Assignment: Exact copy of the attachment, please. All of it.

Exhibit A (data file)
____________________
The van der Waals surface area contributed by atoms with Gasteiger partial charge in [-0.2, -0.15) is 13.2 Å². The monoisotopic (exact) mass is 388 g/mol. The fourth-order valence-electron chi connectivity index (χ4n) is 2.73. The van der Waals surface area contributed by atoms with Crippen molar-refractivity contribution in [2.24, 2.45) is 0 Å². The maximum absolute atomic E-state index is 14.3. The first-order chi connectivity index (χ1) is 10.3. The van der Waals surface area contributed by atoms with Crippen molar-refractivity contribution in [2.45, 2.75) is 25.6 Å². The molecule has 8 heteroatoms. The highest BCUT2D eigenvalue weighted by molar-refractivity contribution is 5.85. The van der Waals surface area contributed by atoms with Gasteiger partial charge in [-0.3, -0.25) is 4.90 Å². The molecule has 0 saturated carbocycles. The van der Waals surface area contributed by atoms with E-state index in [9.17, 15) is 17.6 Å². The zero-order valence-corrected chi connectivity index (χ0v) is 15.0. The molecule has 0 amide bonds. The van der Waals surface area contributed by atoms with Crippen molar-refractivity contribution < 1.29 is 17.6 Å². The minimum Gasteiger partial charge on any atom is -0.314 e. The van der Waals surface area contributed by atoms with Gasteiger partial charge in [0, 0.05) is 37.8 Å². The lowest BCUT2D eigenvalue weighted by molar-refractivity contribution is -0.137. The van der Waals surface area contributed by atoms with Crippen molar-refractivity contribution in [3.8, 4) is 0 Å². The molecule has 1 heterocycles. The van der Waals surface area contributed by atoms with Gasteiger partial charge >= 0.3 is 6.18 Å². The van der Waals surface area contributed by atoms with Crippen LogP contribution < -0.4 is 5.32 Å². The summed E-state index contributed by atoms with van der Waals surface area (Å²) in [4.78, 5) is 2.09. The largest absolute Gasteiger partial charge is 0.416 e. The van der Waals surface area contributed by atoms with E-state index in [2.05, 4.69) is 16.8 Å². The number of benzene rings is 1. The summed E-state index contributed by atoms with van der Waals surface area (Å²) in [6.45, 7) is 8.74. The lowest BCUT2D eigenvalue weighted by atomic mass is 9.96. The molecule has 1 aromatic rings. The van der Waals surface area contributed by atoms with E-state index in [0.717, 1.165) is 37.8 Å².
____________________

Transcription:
The van der Waals surface area contributed by atoms with Gasteiger partial charge in [-0.2, -0.15) is 13.2 Å². The monoisotopic (exact) mass is 388 g/mol. The fourth-order valence-electron chi connectivity index (χ4n) is 2.73. The van der Waals surface area contributed by atoms with Crippen molar-refractivity contribution in [2.24, 2.45) is 0 Å². The maximum absolute atomic E-state index is 14.3. The first-order chi connectivity index (χ1) is 10.3. The van der Waals surface area contributed by atoms with Crippen molar-refractivity contribution in [2.45, 2.75) is 25.6 Å². The molecule has 8 heteroatoms. The highest BCUT2D eigenvalue weighted by molar-refractivity contribution is 5.85. The van der Waals surface area contributed by atoms with Gasteiger partial charge in [-0.3, -0.25) is 4.90 Å². The molecule has 0 saturated carbocycles. The van der Waals surface area contributed by atoms with E-state index in [9.17, 15) is 17.6 Å². The zero-order valence-corrected chi connectivity index (χ0v) is 15.0. The molecule has 0 amide bonds. The van der Waals surface area contributed by atoms with Crippen molar-refractivity contribution < 1.29 is 17.6 Å². The minimum Gasteiger partial charge on any atom is -0.314 e. The van der Waals surface area contributed by atoms with Gasteiger partial charge in [0, 0.05) is 37.8 Å². The lowest BCUT2D eigenvalue weighted by molar-refractivity contribution is -0.137. The van der Waals surface area contributed by atoms with Crippen molar-refractivity contribution in [3.8, 4) is 0 Å². The molecule has 1 heterocycles. The van der Waals surface area contributed by atoms with Gasteiger partial charge >= 0.3 is 6.18 Å². The van der Waals surface area contributed by atoms with Crippen LogP contribution < -0.4 is 5.32 Å². The summed E-state index contributed by atoms with van der Waals surface area (Å²) in [4.78, 5) is 2.09. The largest absolute Gasteiger partial charge is 0.416 e. The van der Waals surface area contributed by atoms with E-state index in [2.05, 4.69) is 16.8 Å². The number of benzene rings is 1. The summed E-state index contributed by atoms with van der Waals surface area (Å²) in [6.45, 7) is 8.74. The lowest BCUT2D eigenvalue weighted by atomic mass is 9.96. The molecule has 1 aromatic rings. The van der Waals surface area contributed by atoms with E-state index in [0.717, 1.165) is 37.8 Å².